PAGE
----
×

Digital screens boost alt options

Tech upgrades help keep up with audience demands

As arthouse exhibitors grapple with tighter budgets and a continued economic slump, many are debating the pros and cons of going digital.

With today’s cash-strapped indie filmmakers often opting to shoot and distribute digitally rather than on the more pricey 35mm, a growing number of niche exhibitors are making technological upgrades in order to accommodate the type of alternative fare their audiences demand.

“There’s this inevitableness of digital projection,” says Balcony Films’ Connie White, who books for several specialty cinemas. “Still, it costs roughly $100,000 for a (DCI-compliant) projector, which is astronomical for the indies.”

The not-for-profit Jacob Burns Film Center in Pleasantville, N.Y., is among the first to take the full digital plunge, outfitting its three theaters with Sony 4K DCI-compliant projectors alongside 35mm and 16mm projectors, which have become arthouse mainstays.

Popular on Variety

“More filmmakers are working in the digital realm these days,” explains the center’s founder and executive director Steve Apkon. “It’s imperative for us in exhibition to present those films properly.”

But until prices come down on state-of-the-art equipment, many art houses — whether not-for-profits or mom-and-pop shops — are going a less expensive digital route. Roughly 30% of the venues represented at this year’s Art House Convergence belong to the all-digital network Emerging Pictures, which offers specialty films as well as live opera and ballet in high definition. Emerging managing partner Ira Deutchman says would-be members typically need to spend $10,000-$35,000 to be network-compliant, depending on the state of their current equipment. Though the digital upgrades provide a high-definition image that is theatrical quality, they would not be considered studio compliant, meaning a studio-distributed film like “Black Swan” would still need to be shown in 35mm.

Still, many exhibitors contend that 35mm is the preferred format for the discerning cineaste.

“We want to do 35mm as much as we can,” says Stephanie Silverman, managing director of Nashville’s Belcourt Theater. “We actually publicize what format our films are being shown in, and our audience tends to prefer that format. So long as the studios will cut 35mm prints, we see no reason to upgrade.”

More on Independent Exhibition:
Niches go nonprofit | Getting the word out | Digital screens boost alt options | When tickets don’t cut it

More Digital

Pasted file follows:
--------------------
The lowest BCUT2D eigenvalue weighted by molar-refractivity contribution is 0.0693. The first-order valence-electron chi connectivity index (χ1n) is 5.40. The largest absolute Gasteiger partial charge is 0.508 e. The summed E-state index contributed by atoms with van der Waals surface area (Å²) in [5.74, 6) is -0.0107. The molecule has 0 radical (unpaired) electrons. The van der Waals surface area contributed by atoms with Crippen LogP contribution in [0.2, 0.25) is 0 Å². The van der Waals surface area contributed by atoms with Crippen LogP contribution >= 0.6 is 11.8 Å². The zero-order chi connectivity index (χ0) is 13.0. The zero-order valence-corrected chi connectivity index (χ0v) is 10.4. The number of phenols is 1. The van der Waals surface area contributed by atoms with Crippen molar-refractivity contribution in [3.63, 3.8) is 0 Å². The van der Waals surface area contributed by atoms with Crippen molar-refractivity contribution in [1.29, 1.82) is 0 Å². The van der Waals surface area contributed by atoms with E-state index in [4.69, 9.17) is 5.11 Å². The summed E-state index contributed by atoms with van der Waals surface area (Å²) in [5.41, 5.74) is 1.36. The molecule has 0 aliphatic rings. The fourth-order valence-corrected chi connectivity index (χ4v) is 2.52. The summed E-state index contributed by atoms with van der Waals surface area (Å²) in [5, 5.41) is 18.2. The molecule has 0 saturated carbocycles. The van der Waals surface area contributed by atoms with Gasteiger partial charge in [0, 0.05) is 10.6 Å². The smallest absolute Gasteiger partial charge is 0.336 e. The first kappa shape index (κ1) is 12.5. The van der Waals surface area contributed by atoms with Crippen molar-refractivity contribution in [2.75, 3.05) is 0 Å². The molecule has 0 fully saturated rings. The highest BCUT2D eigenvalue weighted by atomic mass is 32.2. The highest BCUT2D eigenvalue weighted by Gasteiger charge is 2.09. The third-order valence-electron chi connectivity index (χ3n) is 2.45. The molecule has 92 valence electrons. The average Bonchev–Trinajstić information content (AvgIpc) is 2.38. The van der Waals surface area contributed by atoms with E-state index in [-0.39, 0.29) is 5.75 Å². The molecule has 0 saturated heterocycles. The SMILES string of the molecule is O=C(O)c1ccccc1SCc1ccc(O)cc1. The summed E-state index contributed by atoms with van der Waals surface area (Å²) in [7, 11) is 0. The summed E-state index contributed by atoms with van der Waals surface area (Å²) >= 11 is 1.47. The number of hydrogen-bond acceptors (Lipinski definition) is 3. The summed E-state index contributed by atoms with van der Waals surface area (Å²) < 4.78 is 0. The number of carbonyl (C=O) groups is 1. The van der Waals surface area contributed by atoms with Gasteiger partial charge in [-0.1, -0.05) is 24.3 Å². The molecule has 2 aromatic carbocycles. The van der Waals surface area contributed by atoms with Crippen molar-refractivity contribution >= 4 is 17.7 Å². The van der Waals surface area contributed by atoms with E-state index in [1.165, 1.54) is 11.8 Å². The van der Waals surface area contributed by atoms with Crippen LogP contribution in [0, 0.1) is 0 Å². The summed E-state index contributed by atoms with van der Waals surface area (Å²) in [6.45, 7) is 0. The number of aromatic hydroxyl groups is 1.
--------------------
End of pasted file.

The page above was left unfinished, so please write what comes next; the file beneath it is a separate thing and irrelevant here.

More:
• Aaron Pedersen (as Jay) & Jada

    Screen Australia Leads Call for Evolution of Industry Funding

    Screen Australia, the country’s federal support body, says the screen entertainment industry needs to come up with new business models in response to changes in audience behavior and the disruptive impact on content financing that has come from streaming. Public support bodies must change their relationships with the industry too, Screen Australia CEO Graeme Mason [...]

  • A-ha!

    'A-ha: The Movie' on 'Take on Me' Band to Receive Worldwide Release (EXCLUSIVE)

    A feature documentary on Norwegian “Take On Me” singers A-ha will receive a worldwide release this November. “A-ha: The Movie,” distributed internationally by Esther van Messel’s First Hand Films, will be broadcast in theaters around the world on Nov. 26, with Germany’s Salzgeber releasing the film locally and First Hand Films handling the release in [...]

  • Vudu

    NBCUniversal in Talks to Buy Walmart's Vudu

    Comcast’s NBCUniversal is looking to add some Vudu into its streaming-video mix. The media conglomerate is in talks to buy Vudu, the Walmart-owned entertainment rental, download and free-streaming service, sources confirm to Variety. It’s unclear what the terms of the pact would be or the timing. News of NBCU’s interest in Vudu was first reported [...]

  • Tubi

    Fox in Talks to Acquire Free-Streaming Service Tubi for Over $500 Million (Report)

    Fox Corp. is in discussions about acquiring Tubi, the ad-supported free streaming service, in a deal worth more than $500 million, according to a Wall Street Journal report citing anonymous sources. With Tubi, Rupert Murdoch’s TV broadcasting and cable company would be adding a dedicated streaming component — offering over 20,000 older TV shows and [...]

  • Zombies 2 Disney Channel

    How Disney Channel's 'Zombies 2' Production Team Made Monsters Kid-Friendly

    Traditionally spooky creatures like zombies and werewolves get the Disney treatment in “Zombies 2,” the follow-up to the 2018 hit TV-movie musical of the same name. While the undead have now assimilated into the community of Seabrook, they’re confronted by a new set of outsiders: werewolves. Milo Manheim and Meg Donnelly return as Zed and [...]

  • Baby Yoda - The Child Animatronic

    Hasbro's Adorable Baby Yoda Animatronic Toy Is Already Sold Out on Disney's Online Store

    The Force remains strong for toys based on Baby Yoda, the breakout star of Disney Plus original series “The Mandalorian.” Less than a day after becoming available for pre-order, Hasbro’s new $59.99 Baby Yoda animatronic toy is no longer available on Disney’s official online store: As of Friday morning, Shop Disney listed it as “sold [...]

More From Our Brands

Access exclusive content